‘Parents on Premises’ keeps eye on youths at west side shopping center

‘Parents on Premises’ keeps eye on youths at west side shopping center

Parents dressed in yellow T-shirts with POP printed in bold letters on the front are becoming the new normal at the Meadowood Shopping Center.

“Is everything OK? No kids, no problems today?” Judy Haynes called out to one of the employees in the Cleaners, a shop in the Madison shopping center.

Those questions are now a part of an almost daily check-in with businesses in the shopping center.

The shopping center is a popular hangout for neighborhood kids, which has attracted negative behavior like stealing and fighting.

“Parents on Premise” is a team of parents working to not only keep youth on track but to provide them with support and a sense of community.

Ashley Wilborn, a parent with POP, said youth were stealing around $300 in merchandise a week at places like Walgreens before the initiative started.

“We are making an impact on these kids life for their future because we show that they have to be responsible for their actions, (and are) accountable for what they’re doing and we show that we care. Someone cares regardless of what’s going on in your home life, even if you feel like you’re alone, you’re not alone. We are here for you and I think it goes a long way,” Wilborn, said.

Wilborn and three other parents are paid to monitor activity in the shopping center and the park across the street. The parents work in teams of two to build relationships with over 50 youths in the area, treating them like one of their own.

“They are just minds without having avenues to go down and what we do is give them avenues to let them know there are other ways to go to become successful,” POP parent James Edison said.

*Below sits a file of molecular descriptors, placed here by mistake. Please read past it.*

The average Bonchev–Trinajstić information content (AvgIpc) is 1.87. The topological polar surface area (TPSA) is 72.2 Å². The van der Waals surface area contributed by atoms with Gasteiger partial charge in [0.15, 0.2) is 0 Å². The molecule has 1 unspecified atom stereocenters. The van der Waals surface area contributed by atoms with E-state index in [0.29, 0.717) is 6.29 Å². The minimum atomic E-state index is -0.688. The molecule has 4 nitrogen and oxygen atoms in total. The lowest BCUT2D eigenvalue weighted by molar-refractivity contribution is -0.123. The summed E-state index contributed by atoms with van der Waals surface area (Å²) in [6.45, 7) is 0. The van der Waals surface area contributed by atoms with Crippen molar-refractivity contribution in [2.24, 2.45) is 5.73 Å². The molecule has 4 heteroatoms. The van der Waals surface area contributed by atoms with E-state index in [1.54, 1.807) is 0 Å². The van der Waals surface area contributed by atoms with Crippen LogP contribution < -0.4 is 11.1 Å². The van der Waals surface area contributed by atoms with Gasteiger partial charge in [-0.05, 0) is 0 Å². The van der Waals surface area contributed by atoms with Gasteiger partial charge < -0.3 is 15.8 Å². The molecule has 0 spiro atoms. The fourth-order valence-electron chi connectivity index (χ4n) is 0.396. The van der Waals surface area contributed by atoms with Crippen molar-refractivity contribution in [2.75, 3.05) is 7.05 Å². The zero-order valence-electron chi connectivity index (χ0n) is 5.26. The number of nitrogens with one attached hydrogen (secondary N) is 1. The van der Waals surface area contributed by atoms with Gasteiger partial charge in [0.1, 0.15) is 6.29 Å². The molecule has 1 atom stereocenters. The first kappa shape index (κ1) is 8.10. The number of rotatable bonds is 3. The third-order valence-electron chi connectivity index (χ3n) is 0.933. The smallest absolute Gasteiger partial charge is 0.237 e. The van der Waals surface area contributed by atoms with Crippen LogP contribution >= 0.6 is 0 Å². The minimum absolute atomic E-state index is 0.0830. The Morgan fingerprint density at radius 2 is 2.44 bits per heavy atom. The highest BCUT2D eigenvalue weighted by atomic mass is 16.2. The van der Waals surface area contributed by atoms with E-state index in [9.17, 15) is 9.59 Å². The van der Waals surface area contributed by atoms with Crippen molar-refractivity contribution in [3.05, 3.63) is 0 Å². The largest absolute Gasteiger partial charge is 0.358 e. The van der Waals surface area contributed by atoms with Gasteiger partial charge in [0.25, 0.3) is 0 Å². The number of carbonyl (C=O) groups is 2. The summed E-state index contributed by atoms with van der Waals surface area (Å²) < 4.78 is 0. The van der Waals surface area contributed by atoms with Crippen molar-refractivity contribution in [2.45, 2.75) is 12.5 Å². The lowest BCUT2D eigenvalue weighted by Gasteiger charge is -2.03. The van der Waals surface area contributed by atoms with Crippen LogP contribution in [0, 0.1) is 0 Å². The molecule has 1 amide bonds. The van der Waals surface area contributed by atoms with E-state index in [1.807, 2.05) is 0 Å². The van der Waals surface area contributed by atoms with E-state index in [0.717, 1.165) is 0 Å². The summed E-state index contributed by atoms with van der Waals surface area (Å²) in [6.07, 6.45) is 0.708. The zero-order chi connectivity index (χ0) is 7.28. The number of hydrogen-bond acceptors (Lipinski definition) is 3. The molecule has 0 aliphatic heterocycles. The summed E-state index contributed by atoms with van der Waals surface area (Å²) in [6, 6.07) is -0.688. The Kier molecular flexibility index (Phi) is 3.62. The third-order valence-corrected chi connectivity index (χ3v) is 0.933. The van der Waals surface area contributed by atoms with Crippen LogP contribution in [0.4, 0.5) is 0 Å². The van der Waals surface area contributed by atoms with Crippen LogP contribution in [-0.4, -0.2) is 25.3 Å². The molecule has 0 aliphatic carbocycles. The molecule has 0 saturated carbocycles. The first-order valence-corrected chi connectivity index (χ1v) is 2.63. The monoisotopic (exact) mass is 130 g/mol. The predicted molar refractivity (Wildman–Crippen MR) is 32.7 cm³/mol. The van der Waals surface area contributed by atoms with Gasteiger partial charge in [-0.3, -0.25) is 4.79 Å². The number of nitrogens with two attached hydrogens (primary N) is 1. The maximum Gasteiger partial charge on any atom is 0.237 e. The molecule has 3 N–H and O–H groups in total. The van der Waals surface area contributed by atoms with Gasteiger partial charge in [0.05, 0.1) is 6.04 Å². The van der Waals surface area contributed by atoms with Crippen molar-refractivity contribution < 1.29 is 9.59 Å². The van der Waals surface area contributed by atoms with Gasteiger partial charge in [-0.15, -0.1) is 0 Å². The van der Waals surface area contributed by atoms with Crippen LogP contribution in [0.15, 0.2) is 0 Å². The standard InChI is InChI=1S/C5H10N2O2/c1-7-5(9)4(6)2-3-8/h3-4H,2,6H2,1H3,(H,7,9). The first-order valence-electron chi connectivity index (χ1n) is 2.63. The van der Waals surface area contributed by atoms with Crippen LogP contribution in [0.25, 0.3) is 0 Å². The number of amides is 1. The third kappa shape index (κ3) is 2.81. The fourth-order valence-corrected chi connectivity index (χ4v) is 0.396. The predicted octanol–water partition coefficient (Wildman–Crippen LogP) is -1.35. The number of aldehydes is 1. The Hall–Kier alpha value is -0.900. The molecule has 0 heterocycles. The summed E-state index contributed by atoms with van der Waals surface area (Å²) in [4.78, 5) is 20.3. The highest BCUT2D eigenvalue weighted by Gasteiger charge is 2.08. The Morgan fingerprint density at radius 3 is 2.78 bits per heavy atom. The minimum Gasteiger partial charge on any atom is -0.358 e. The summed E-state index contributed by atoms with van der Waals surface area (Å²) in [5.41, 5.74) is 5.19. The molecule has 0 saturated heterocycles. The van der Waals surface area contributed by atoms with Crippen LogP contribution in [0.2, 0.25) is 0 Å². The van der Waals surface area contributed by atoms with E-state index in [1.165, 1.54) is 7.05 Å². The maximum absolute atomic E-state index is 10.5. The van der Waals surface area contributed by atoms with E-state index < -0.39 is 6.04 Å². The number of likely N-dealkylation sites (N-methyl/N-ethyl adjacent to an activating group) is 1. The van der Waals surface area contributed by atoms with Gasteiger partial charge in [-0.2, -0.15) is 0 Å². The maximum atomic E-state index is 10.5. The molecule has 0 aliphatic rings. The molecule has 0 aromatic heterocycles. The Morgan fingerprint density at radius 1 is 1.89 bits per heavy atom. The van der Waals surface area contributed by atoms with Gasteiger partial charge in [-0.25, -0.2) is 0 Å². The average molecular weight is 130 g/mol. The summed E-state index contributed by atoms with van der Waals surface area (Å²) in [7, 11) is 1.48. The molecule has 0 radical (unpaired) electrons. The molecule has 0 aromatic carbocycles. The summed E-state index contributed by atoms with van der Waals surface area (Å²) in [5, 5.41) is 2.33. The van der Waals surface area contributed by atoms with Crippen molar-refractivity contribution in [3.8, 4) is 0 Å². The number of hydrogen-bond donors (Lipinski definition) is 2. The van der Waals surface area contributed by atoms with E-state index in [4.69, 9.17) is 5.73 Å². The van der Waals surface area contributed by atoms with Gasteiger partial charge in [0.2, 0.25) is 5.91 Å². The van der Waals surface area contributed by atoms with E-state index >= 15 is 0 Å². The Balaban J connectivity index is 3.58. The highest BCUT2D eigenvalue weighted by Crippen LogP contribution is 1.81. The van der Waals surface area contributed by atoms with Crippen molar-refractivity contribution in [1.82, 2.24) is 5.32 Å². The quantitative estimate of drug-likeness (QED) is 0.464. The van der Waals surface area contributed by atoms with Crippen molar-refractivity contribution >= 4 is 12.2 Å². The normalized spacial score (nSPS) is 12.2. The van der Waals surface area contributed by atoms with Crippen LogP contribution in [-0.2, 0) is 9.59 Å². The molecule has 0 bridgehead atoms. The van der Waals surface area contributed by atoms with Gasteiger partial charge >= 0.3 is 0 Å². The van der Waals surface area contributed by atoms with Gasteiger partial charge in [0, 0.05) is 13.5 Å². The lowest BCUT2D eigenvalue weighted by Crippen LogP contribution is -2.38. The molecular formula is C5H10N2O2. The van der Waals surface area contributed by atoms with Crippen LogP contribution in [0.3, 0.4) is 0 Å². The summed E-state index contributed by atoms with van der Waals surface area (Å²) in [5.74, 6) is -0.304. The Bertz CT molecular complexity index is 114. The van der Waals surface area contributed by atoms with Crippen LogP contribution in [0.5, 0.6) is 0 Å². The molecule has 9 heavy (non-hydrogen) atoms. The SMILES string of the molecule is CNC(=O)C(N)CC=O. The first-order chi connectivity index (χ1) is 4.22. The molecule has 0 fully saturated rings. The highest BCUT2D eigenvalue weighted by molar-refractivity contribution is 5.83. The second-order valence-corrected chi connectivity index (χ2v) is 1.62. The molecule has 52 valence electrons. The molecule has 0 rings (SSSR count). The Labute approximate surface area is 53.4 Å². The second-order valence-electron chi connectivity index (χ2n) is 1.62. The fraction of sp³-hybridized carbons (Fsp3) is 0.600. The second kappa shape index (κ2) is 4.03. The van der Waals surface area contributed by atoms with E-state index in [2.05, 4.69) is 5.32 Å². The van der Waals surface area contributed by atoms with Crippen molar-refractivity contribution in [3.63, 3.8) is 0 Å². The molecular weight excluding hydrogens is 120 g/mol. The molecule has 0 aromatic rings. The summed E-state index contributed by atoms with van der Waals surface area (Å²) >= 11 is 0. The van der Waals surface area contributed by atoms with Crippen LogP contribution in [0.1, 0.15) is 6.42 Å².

Tutankhamin “Coach” Assad, founder of the Mellowhood Foundation, started POP after he said a neighborhood kid fought with a security guard from JBM Patrol and Protection. The Meadowood neighborhood on Madison’s southwest side has troubled law enforcement over the years, which is why Assad said he wants to change the narrative of the area.

“My goal is to have every parent talking to one another and the tension lowering in this neighborhood and for people who are on the outside that are so quick to paint the wrong narrative understand that we embody the true spirit of community,” Assad said.

Since November, businesses like Anchor Bank said it is already starting to see the impact.

Lashon Tucker, assistant branch manager, said the bank used to have 15-20 youths loitering around the area, making customers feel uncomfortable. Tucker said instead of worrying about the youth, she now looks forward to the daily check ins with the parents of POP and seeing youth engaged in positive activity.

“It’s cleaner. The kids are actually picking up their stuff. They aren’t just leaving it everywhere, you know the community is coming together. I don’t have customers saying, ‘How could you work over there? It’s so bad there. I’m scared to come over there.’ I don’t get that anymore,” Tucker said.

Assad is working with the Madison Police Department to compare data from times POP is on duty and when it’s not. Since parents have been monitoring the area, they say calls for service to police, thefts and fights have declined. The program receives grant funding from the city, which help pays for the POP members.

Assad hopes to grow the program to 10 parents, but he said that will take more funding.